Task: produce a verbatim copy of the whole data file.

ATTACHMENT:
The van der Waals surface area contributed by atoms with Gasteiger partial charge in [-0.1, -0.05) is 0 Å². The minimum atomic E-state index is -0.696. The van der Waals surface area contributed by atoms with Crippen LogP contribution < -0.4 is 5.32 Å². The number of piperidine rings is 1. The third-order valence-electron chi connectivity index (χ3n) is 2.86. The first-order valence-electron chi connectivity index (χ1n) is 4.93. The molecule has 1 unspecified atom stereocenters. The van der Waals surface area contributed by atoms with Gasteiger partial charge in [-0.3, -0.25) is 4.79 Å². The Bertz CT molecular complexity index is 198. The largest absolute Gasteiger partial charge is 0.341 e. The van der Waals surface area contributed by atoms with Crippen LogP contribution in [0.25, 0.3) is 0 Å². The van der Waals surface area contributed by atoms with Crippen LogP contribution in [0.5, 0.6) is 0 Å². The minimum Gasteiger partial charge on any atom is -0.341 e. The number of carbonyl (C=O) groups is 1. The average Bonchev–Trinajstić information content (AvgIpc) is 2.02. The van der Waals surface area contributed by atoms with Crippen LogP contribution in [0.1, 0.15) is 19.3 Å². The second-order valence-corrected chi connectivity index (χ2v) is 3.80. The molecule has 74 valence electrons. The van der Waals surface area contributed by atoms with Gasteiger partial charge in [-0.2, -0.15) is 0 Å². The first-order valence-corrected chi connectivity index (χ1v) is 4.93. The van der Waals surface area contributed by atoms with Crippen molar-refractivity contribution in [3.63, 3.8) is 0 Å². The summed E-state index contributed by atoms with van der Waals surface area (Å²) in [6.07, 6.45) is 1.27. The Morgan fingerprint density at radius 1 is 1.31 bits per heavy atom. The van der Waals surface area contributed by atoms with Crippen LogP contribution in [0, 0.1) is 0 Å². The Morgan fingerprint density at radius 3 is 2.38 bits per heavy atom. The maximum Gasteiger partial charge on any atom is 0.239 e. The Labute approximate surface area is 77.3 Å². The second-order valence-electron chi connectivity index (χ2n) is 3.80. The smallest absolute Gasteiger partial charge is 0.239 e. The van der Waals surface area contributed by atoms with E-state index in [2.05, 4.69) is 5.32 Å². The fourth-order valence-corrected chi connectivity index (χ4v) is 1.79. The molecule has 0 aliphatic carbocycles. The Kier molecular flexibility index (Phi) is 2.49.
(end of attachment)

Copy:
The van der Waals surface area contributed by atoms with Gasteiger partial charge in [-0.1, -0.05) is 0 Å². The minimum atomic E-state index is -0.696. The van der Waals surface area contributed by atoms with Crippen LogP contribution < -0.4 is 5.32 Å². The number of piperidine rings is 1. The third-order valence-electron chi connectivity index (χ3n) is 2.86. The first-order valence-electron chi connectivity index (χ1n) is 4.93. The molecule has 1 unspecified atom stereocenters. The van der Waals surface area contributed by atoms with Gasteiger partial charge in [-0.3, -0.25) is 4.79 Å². The Bertz CT molecular complexity index is 198. The largest absolute Gasteiger partial charge is 0.341 e. The van der Waals surface area contributed by atoms with Crippen LogP contribution in [0.25, 0.3) is 0 Å². The van der Waals surface area contributed by atoms with Crippen LogP contribution in [0.5, 0.6) is 0 Å². The minimum Gasteiger partial charge on any atom is -0.341 e. The number of carbonyl (C=O) groups is 1. The average Bonchev–Trinajstić information content (AvgIpc) is 2.02. The van der Waals surface area contributed by atoms with Crippen LogP contribution in [0.1, 0.15) is 19.3 Å². The second-order valence-corrected chi connectivity index (χ2v) is 3.80. The molecule has 74 valence electrons. The van der Waals surface area contributed by atoms with Gasteiger partial charge in [-0.2, -0.15) is 0 Å². The first-order valence-corrected chi connectivity index (χ1v) is 4.93. The van der Waals surface area contributed by atoms with Crippen molar-refractivity contribution in [3.63, 3.8) is 0 Å². The summed E-state index contributed by atoms with van der Waals surface area (Å²) in [6.07, 6.45) is 1.27. The Morgan fingerprint density at radius 1 is 1.31 bits per heavy atom. The van der Waals surface area contributed by atoms with Crippen LogP contribution in [0, 0.1) is 0 Å². The Morgan fingerprint density at radius 3 is 2.38 bits per heavy atom. The maximum Gasteiger partial charge on any atom is 0.239 e. The Labute approximate surface area is 77.3 Å². The second-order valence-electron chi connectivity index (χ2n) is 3.80. The smallest absolute Gasteiger partial charge is 0.239 e. The van der Waals surface area contributed by atoms with E-state index in [2.05, 4.69) is 5.32 Å². The fourth-order valence-corrected chi connectivity index (χ4v) is 1.79. The molecule has 0 aliphatic carbocycles. The Kier molecular flexibility index (Phi) is 2.49.